Advantages for contractors

Demand for contractors is high in the UK, which means most new contractors can build a steady stream of income relatively quickly. Because you can pick and choose your hours and how much you charge per job, you’ll tend to earn more than employee equivalents. Some would argue that good contractors may even enjoy greater job security compared to full-time employees. 

It’s for these reasons (and others, like claiming expenses) that contractors don’t get the same employment rights as employees.

Disadvantages for contractors

Under specific circumstances, contractors may be able to claim employment rights – but it’s a notoriously messy path to take. It’s not uncommon for a tradesperson to pick up recurring work with a client – like ongoing maintenance, for example. But there are some projects where the work becomes so time-intensive that you’re unable to take on any other jobs. 

Under circumstances like this, contractors have been known to claim employee rights under the Employment Rights Act 1996 to resolve any issues. But, fair warning, you’ll have to work hard to prove your position. Even then, there is no guarantee that you’ll be afforded the same privileges and protections as an employee. 

 

Don’t worry, it’s not all bad news

Why it’s important to get your employment status right

Knowing what your employment status is will determine which employment rights apply – for example, redundancy, maternity leave, or sick pay.

While you’re working as a self-employed contractor, it’s good to know what these rights are – in case you find yourself in a sticky situation. 

Taking on employees or contractors

You also need to know what your obligations are if you make the shift to employer. Wrongfully classing an employee or contractor can lead to lawyers, paperwork and forking out thousands of dollars in backdated pay.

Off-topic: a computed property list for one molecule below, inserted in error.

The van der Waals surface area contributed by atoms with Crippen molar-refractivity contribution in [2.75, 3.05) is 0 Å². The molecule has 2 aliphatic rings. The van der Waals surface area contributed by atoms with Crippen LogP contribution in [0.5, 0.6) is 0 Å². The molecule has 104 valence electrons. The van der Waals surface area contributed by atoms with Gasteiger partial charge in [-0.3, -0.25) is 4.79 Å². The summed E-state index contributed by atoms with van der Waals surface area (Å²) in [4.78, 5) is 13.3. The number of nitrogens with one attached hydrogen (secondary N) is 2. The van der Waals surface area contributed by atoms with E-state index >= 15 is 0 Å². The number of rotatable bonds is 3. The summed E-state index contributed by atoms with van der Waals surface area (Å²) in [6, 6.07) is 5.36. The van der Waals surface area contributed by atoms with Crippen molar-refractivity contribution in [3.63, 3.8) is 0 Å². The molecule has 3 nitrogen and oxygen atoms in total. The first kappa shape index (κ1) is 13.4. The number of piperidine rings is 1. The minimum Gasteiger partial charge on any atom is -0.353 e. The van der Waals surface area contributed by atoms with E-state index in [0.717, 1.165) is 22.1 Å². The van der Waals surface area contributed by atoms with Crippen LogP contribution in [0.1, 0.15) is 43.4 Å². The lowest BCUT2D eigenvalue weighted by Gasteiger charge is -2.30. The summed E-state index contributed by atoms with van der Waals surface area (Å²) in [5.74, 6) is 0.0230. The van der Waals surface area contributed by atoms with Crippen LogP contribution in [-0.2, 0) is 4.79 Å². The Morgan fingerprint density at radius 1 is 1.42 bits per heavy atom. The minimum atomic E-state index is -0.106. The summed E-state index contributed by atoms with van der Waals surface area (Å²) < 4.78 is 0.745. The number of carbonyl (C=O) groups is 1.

Regularly review your contracts

The best thing you can do as a self-employed contractor is to keep your work contracts and employment agreements under review. Make sure your rights and responsibilities are set out clearly in your terms of business. Keep an eye on working relationships to ensure they’ve not changed over time.

Construction Industry Scheme (CIS)

The Construction Industry Scheme was put in place to stop subcontractors from avoiding tax payments. Contractors are now obligated to deduct money from subcontractors' pay before they get it, handing it straight to HM Revenue and Customs (HMRC). These deductions go towards subcontractors' tax and National Insurance.

Contractors must be registered as part of the scheme. Subcontractors aren't forced to register, but the deductions will be at a lower rate if they do.

If you're a contractor and haven't yet registered for CIS, visit the online portal to get started

Tip: Have the following information ready before you start:
  • Email address
  • Employer Reference Number (ERN)
  • 13-digit Accounts Office reference number

Know your rights, stay informed, be prepared.

Over time, your trades business will grow and change. When you first start, you might work part-time while contracting or move straight into business with a full client list. You might choose to take on a couple of subcontractors during busy times of the year or even sign a full-time employee. 

Whatever your mix of workforce, you need to know what your rights are as a contractor, and the obligations you’re expected to meet as an employer. That way, if you ever find yourself in a sticky situation you’ll know what to do to get yourself unstuck. 


For more information, please visit the UK Government website. If you are a contractor working in the construction industry, take a look at the Government Construction Industry Scheme (CIS).